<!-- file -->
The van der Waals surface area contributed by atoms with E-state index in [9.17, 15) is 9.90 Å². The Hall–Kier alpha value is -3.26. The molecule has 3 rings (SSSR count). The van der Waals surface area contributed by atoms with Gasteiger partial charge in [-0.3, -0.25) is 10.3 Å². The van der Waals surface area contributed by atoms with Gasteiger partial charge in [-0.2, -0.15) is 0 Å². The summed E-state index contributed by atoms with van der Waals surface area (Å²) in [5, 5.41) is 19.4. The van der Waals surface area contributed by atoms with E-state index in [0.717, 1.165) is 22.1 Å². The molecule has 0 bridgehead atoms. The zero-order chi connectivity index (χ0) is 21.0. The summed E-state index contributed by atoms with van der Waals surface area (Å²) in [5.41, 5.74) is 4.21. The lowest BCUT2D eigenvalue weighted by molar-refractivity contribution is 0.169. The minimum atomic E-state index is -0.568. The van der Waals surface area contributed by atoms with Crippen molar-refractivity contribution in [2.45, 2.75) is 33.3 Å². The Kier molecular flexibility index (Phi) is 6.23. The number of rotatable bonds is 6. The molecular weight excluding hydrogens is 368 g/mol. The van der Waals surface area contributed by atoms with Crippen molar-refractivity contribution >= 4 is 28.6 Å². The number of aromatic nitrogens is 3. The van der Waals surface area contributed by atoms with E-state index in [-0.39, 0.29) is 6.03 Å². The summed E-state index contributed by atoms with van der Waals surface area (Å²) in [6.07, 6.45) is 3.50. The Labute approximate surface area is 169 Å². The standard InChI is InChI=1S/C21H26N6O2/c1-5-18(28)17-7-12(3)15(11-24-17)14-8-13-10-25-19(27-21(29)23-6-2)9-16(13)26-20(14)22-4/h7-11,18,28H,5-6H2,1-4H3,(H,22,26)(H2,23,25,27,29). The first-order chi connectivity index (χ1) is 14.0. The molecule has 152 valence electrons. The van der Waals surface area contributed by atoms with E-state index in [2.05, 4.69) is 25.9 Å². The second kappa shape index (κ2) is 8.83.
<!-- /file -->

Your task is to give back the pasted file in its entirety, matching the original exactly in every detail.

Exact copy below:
The van der Waals surface area contributed by atoms with E-state index in [9.17, 15) is 9.90 Å². The Hall–Kier alpha value is -3.26. The molecule has 3 rings (SSSR count). The van der Waals surface area contributed by atoms with Gasteiger partial charge in [-0.3, -0.25) is 10.3 Å². The van der Waals surface area contributed by atoms with Gasteiger partial charge in [-0.2, -0.15) is 0 Å². The summed E-state index contributed by atoms with van der Waals surface area (Å²) in [5, 5.41) is 19.4. The van der Waals surface area contributed by atoms with E-state index in [0.717, 1.165) is 22.1 Å². The molecule has 0 bridgehead atoms. The zero-order chi connectivity index (χ0) is 21.0. The summed E-state index contributed by atoms with van der Waals surface area (Å²) in [5.41, 5.74) is 4.21. The lowest BCUT2D eigenvalue weighted by molar-refractivity contribution is 0.169. The minimum atomic E-state index is -0.568. The van der Waals surface area contributed by atoms with Crippen molar-refractivity contribution in [2.45, 2.75) is 33.3 Å². The Kier molecular flexibility index (Phi) is 6.23. The number of rotatable bonds is 6. The molecular weight excluding hydrogens is 368 g/mol. The van der Waals surface area contributed by atoms with Crippen molar-refractivity contribution >= 4 is 28.6 Å². The number of aromatic nitrogens is 3. The van der Waals surface area contributed by atoms with E-state index in [-0.39, 0.29) is 6.03 Å². The summed E-state index contributed by atoms with van der Waals surface area (Å²) in [6.07, 6.45) is 3.50. The Labute approximate surface area is 169 Å². The standard InChI is InChI=1S/C21H26N6O2/c1-5-18(28)17-7-12(3)15(11-24-17)14-8-13-10-25-19(27-21(29)23-6-2)9-16(13)26-20(14)22-4/h7-11,18,28H,5-6H2,1-4H3,(H,22,26)(H2,23,25,27,29). The first-order chi connectivity index (χ1) is 14.0. The molecule has 152 valence electrons. The van der Waals surface area contributed by atoms with E-state index in [2.05, 4.69) is 25.9 Å². The second kappa shape index (κ2) is 8.83.